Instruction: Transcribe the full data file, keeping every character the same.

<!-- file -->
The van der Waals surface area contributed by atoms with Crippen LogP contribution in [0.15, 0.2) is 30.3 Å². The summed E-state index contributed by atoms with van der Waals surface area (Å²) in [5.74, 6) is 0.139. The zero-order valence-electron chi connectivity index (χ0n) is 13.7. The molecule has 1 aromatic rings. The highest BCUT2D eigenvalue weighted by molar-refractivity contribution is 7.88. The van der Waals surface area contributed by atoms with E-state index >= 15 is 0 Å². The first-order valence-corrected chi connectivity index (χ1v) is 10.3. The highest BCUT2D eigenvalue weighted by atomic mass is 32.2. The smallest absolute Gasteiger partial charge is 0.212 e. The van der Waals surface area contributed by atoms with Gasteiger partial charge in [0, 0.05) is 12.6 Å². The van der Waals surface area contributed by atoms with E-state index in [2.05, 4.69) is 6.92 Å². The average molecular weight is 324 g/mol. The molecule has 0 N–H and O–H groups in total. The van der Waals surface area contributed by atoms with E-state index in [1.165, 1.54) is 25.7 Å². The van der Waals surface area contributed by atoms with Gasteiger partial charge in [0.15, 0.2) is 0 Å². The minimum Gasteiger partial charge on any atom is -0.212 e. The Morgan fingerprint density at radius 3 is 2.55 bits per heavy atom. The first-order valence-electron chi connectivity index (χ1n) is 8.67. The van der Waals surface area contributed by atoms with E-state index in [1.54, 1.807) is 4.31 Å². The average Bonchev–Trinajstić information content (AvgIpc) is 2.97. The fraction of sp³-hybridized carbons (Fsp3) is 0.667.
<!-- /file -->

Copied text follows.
The van der Waals surface area contributed by atoms with Crippen LogP contribution in [0.15, 0.2) is 30.3 Å². The summed E-state index contributed by atoms with van der Waals surface area (Å²) in [5.74, 6) is 0.139. The zero-order valence-electron chi connectivity index (χ0n) is 13.7. The molecule has 1 aromatic rings. The highest BCUT2D eigenvalue weighted by molar-refractivity contribution is 7.88. The van der Waals surface area contributed by atoms with E-state index >= 15 is 0 Å². The first-order valence-corrected chi connectivity index (χ1v) is 10.3. The highest BCUT2D eigenvalue weighted by atomic mass is 32.2. The smallest absolute Gasteiger partial charge is 0.212 e. The van der Waals surface area contributed by atoms with Gasteiger partial charge in [0, 0.05) is 12.6 Å². The van der Waals surface area contributed by atoms with E-state index in [2.05, 4.69) is 6.92 Å². The average molecular weight is 324 g/mol. The molecule has 0 N–H and O–H groups in total. The van der Waals surface area contributed by atoms with E-state index in [1.165, 1.54) is 25.7 Å². The van der Waals surface area contributed by atoms with Gasteiger partial charge in [0.15, 0.2) is 0 Å². The minimum Gasteiger partial charge on any atom is -0.212 e. The Morgan fingerprint density at radius 3 is 2.55 bits per heavy atom. The first-order valence-electron chi connectivity index (χ1n) is 8.67. The van der Waals surface area contributed by atoms with E-state index in [1.54, 1.807) is 4.31 Å². The average Bonchev–Trinajstić information content (AvgIpc) is 2.97. The fraction of sp³-hybridized carbons (Fsp3) is 0.667.